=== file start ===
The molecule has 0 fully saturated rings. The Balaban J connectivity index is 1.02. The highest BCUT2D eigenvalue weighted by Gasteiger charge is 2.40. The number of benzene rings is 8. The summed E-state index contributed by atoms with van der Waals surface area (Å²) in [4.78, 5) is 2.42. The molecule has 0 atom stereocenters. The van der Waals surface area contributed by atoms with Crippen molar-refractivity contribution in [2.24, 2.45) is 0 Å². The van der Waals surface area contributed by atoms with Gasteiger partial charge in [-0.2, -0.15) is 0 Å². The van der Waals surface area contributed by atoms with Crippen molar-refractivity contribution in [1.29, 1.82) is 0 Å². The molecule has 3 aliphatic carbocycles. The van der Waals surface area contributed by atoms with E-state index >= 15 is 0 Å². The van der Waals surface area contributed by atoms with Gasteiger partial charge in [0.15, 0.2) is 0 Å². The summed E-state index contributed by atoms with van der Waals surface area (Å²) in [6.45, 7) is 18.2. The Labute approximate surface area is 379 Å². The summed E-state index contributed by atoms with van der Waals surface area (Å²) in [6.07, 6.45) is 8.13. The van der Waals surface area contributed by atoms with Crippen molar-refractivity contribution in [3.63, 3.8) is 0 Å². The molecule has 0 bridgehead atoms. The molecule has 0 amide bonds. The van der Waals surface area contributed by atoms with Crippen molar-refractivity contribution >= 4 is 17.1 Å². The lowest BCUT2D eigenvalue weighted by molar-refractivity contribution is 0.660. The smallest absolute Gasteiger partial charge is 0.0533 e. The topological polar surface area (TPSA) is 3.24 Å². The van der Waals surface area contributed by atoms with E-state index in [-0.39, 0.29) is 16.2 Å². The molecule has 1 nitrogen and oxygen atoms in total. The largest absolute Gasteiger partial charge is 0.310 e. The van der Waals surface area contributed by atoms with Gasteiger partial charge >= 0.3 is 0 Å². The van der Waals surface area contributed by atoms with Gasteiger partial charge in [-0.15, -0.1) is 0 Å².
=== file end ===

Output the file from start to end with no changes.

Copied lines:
The molecule has 0 fully saturated rings. The Balaban J connectivity index is 1.02. The highest BCUT2D eigenvalue weighted by Gasteiger charge is 2.40. The number of benzene rings is 8. The summed E-state index contributed by atoms with van der Waals surface area (Å²) in [4.78, 5) is 2.42. The molecule has 0 atom stereocenters. The van der Waals surface area contributed by atoms with Crippen molar-refractivity contribution in [2.24, 2.45) is 0 Å². The van der Waals surface area contributed by atoms with Gasteiger partial charge in [-0.2, -0.15) is 0 Å². The van der Waals surface area contributed by atoms with Crippen molar-refractivity contribution in [1.29, 1.82) is 0 Å². The molecule has 3 aliphatic carbocycles. The van der Waals surface area contributed by atoms with E-state index >= 15 is 0 Å². The van der Waals surface area contributed by atoms with Gasteiger partial charge in [0.15, 0.2) is 0 Å². The summed E-state index contributed by atoms with van der Waals surface area (Å²) in [6.45, 7) is 18.2. The Labute approximate surface area is 379 Å². The summed E-state index contributed by atoms with van der Waals surface area (Å²) in [6.07, 6.45) is 8.13. The van der Waals surface area contributed by atoms with Crippen molar-refractivity contribution in [3.63, 3.8) is 0 Å². The molecule has 0 bridgehead atoms. The molecule has 0 amide bonds. The van der Waals surface area contributed by atoms with Crippen molar-refractivity contribution >= 4 is 17.1 Å². The lowest BCUT2D eigenvalue weighted by molar-refractivity contribution is 0.660. The smallest absolute Gasteiger partial charge is 0.0533 e. The topological polar surface area (TPSA) is 3.24 Å². The van der Waals surface area contributed by atoms with E-state index in [-0.39, 0.29) is 16.2 Å². The molecule has 1 nitrogen and oxygen atoms in total. The largest absolute Gasteiger partial charge is 0.310 e. The van der Waals surface area contributed by atoms with Gasteiger partial charge >= 0.3 is 0 Å². The van der Waals surface area contributed by atoms with Gasteiger partial charge in [-0.15, -0.1) is 0 Å².